Posted by Sadie from ? (184.108.40.206) on Monday, August 25, 2003 at 2:21PM :
Protestors in Istanbul demonstrate against recent violence in northern Iraq . Violence in the northern oil-rich Iraqi city of Kirkuk in recent days occurred between pro-Turkey Turkmen and Kurds and resulted in various deaths. (AFP/Mustafa Ozer)
August 25, 2003
Agence France Presse, via commondreams.org
Iran and Turkey Slam US-led Coalition Over Instability
Iraq's neighbors, Turkey and Iran, told the US-led coalition that ousted Saddam Hussein and now occupies the volatile nation that it must do a lot more to restore law and order there.
The warnings came as the remains of top UN envoy to Iraq, Sergio Vieira de Mello, killed last week in a suicide bomb attack in Baghdad, arrived in Geneva ahead of his burial in the Swiss city.
And a delegation of Iraq's interim Governing Council arrived in Jordan on the latest leg of a so-far failed tour to try to persuade reluctant Arab states to formally recognize the body appointed by the occupying forces.
Iran's warning to the US-led coalition came in response to an assassination bid on Iraq's Grand Ayatollah Seyed Mohammed Said al-Hakim, one of the country's four leading Muslim Shiite clerics, that left three dead.
Iran's supreme leader, Ayatollah Ali Khamenei, condemned Sunday's bomb attack in the holy city of Najaf and said it was part of a plot against Islam and Shiites, who form the majority in both Iraq and Iran.
"Such criminal acts risk giving a pretext to the occupying forces to impose their suppressive policies on the defenseless people of Iraq and will lead to insecurity in the war-torn country at a time when the Iraqi people are in dire need of unity and solidarity," IRNA news agency quoted him as saying.
Iran's foreign ministry spokesman Hamid-Reza Asefi added that "the Islamic Republic of Iran is worried about the intensification of instability and insecurity in Iraq and holds the occupying forces responsible for the incident."
The US-led coalition has repeatedly accused Iran of interfering in Iraqi affairs by exerting religious influence on the Shiite community in Iraq.
Thousands gathered in Najaf on Monday at the mausoleum of the Prophet Mohammed's son-in-law Ali for the funerals of those killed in the bomb attack.
"We declare that the coalition forces are entirely responsible for what has happened because they are using tanks to try to bring peace," said Ammar Abdulaziz al-Hakim, the son of a senior Shiite figure on Iraq's Governing Council, in a funeral oration.
Turkey, a NATO member which refused to let US troops deploy from its territory during the Iraq war but which regards Washington as its key ally, was more guarded in its criticism of the coalition.
"We have reminded them (US officials) that they need to do their best to establish peace there," Foreign Minister Abdullah Gul told reporters in Ankara after meeting representatives of Iraq's Turkmen community.
His comments came in the wake of deadly clashes in recent days between the Kurdish and Turkmen communities in northern Iraq.
"It is not possible for us to accept the recent treatment of the Turkmens," Gul said.
Turkey shares a common ethnic and linguistic background with the Turkmen and has vowed to protect their interests in northern Iraq, dominated by Kurds whom Ankara suspects of moving towards independence.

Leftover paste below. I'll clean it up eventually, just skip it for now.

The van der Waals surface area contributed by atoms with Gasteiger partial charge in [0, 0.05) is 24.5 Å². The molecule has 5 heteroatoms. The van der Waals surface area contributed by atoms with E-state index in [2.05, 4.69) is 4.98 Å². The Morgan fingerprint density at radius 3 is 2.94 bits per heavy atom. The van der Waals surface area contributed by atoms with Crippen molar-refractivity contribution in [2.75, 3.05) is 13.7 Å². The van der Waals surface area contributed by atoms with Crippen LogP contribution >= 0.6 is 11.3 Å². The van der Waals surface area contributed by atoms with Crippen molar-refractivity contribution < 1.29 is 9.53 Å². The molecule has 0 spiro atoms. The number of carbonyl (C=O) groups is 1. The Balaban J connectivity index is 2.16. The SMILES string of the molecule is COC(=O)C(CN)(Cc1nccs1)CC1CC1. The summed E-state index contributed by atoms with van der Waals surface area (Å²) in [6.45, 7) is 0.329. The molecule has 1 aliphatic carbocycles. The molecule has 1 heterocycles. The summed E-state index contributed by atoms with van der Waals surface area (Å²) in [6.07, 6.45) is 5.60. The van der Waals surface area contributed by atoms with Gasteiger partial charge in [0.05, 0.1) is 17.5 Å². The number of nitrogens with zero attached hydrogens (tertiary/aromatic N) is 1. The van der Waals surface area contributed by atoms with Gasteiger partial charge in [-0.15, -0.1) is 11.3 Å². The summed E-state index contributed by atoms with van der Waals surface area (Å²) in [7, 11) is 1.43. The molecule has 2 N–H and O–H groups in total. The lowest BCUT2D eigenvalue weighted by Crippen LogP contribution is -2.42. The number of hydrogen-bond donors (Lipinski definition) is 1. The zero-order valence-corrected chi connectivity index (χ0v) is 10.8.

The recent clashes come at a time when Turkey is weighing whether to send up to a reported 10,000 troops to join an international security force in its war-torn neighbor.
One of the many recent victims of the unrest in Iraq, Vieira de Mello, arrived near his final resting place Monday when his remains were flown into Geneva after a memorial service in his hometown of Rio de Janeiro.
The widely respected diplomat, who was also the UN High Commissioner for Human Rights, was among 23 people killed in a suicide truck bombing at UN headquarters in Baghdad last Tuesday.
An Islamist Internet site on Monday issued a statement, which could not be authenticated, by a group close to Osama bin Laden's al-Qaeda network which claimed to have carried out the attack on the UN building in Baghdad.
On the diplomatic front, a delegation from Iraq's transitional Governing Council arrived in Jordan from Egypt.
But Jordan quickly made it clear that the visit was not about providing the US-appointed body with formal recognition.
"At the time being we are not speaking of recognition," said Foreign Minister Marwan Moasher following a meeting in Amman between Prime Minister Ali Abu Ragheb and the visiting delegation.
"We want the council to succeed and we hope it will lead to an Iraqi government which represents the Iraqi people," Moasher added.
The delegation got much the same response in Cairo. Jordan is the seventh leg of an Arab tour that has already taken it to the United Arab Emirates, Oman, Bahrain, Kuwait, Saudi Arabia and Egypt.
The 25-strong council, which aims to pave the way for Iraqi elections not expected to take place for at least a year, is merely "welcomed" but not endorsed by the United Nations, and the Arab League has refused to recognize it.
In a sign of further unrest in Iraq, three US soldiers were wounded early Monday when rocket propelled grenades were fired at their convoy near Habbaniya, near the flashpoint town of Fallujah, 50 kilometers (36 miles) west of Baghdad, a witness said.
Copyright ©2003 AFP
-- signature .
Post a Followup